"You understand units of measurements, don't you?" he said and when I confirmed that I did showed me a spec sheet. He has persuaded someone to contribute a generator. It weighs 3,718 kg and puts out 320 kW. 

"Bloody hell!" says I, "You could run a hospital with that!"

"Yes, yes you could," he replied, then, as it this was a bagatelle, "All I need now is someone to donate a crane truck, I have got a few irons in the fire."

Wouldn't it be great to go with him in the cab. One last adventure before old age and breakfast wine bring the curtain down.

Last time he went over the border at the Hrebenne-Rava-Ruska: road, cargo, passenger - and rail passenger crossing; on the next trip he is hoping to get as far as Lviv.

All that said, the longer this goes on the more pessimistic I get about Ukraine's prospects. I find the gloomy John Mearsheimer and Col Doug MacGregor* more convincing than the boosters. I wouldn't be at all surprised if Russia pushes on all the way to Odessa, leaving Ukraine land-locked, as well establishing the Dnipro river as the new border between the countries.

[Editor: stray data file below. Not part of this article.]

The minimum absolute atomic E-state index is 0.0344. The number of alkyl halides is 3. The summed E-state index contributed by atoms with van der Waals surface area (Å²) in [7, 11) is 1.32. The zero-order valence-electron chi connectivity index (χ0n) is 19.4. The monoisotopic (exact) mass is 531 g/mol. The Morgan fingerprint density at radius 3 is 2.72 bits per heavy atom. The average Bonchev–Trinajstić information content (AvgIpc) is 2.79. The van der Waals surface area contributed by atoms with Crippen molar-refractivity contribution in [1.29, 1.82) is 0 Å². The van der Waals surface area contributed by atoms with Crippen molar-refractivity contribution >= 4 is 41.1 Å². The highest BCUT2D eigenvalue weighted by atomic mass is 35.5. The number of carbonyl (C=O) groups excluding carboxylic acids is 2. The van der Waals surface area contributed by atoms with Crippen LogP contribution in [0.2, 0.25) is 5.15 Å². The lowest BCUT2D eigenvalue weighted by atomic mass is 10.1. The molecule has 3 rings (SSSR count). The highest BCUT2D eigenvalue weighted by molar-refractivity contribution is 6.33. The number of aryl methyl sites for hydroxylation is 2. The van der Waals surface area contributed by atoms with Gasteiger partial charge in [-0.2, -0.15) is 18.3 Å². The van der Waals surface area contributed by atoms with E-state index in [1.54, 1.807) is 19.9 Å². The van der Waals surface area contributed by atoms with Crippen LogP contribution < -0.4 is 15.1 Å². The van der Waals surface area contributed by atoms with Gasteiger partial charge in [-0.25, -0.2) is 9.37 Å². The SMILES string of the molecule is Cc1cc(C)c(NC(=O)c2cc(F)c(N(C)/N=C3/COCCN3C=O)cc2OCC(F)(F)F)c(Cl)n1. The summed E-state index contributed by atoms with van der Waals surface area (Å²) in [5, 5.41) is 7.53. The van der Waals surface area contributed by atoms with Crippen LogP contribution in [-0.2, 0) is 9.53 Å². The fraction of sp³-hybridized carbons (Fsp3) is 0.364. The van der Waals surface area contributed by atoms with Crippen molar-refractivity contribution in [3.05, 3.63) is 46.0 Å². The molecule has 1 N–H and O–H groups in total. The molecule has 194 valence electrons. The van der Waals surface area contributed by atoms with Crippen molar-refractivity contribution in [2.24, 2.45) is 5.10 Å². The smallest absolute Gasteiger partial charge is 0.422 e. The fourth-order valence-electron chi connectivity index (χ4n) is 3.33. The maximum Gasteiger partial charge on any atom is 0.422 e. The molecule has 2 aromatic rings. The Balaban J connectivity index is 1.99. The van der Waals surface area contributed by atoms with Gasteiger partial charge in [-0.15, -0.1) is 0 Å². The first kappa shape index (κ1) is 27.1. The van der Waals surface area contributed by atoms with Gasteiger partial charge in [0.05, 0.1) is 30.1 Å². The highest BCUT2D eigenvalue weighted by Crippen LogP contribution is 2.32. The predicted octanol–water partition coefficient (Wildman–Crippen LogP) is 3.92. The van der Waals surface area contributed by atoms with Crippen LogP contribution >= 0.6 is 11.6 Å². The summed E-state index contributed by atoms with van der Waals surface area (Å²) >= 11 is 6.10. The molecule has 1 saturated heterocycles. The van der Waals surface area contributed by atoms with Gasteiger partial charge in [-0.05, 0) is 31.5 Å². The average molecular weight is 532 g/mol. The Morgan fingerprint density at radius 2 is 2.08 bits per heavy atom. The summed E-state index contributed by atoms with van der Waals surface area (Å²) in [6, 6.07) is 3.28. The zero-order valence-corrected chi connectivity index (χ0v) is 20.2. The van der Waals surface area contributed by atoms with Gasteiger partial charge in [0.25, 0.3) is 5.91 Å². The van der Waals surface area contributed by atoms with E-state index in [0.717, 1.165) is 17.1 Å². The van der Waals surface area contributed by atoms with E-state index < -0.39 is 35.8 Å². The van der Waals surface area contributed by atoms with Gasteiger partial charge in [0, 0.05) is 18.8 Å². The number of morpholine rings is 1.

*I heard MacGregor say the other day that there are 40,000 US troops in Poland. Can that be right? It seems extraordinary.

Monday, December 19, 2022

Y Wladfa

Y Wladfa (Welsh pronunciation: [ə ˈwladva], "The Colony"), also occasionally Y Wladychfa Gymreig (Welsh pronunciation: [ə wlaˈdəχva ɡəmˈreiɡ], "The Welsh Settlement"), refers to the establishment of settlements by Welsh immigrants in Patagonia, beginning in 1865, mainly along the coast of the lower Chubut Valley. In 1881, the area became part of the Chubut National Territory of Argentina which, in 1955, became Chubut Province.

Patagonian Welsh (Welsh: Cymraeg y Wladfa) is a variety of the Welsh language spoken in Y Wladfa, The decimal numeral system used in Modern Welsh originated in Patagonia in the 1870s, and was subsequently adopted in Wales in the 1940s as a simpler counterpart to the traditional vigesimal system, which still survives in Wales.
Some small part of me actually won the Qatar World Cup yesterday.

Sunday, December 18, 2022


Rosalía makes other pop stars look like they are not trying hard enough. On the penultimate date of her 2022 Motomami world tour, the 30-year-old electro-flamenco star brought an ice melting blast of Spanish sizzle to a wintery London. In one of the most inventively staged arena productions of recent years, she danced like a dervish, sang like a nightingale, rapped like a gangster, played piano and guitar, and she did it all with such complete commitment to the song and the moment that she seemed constantly either on the verge of tearful disintegration or joyful self-combustion.....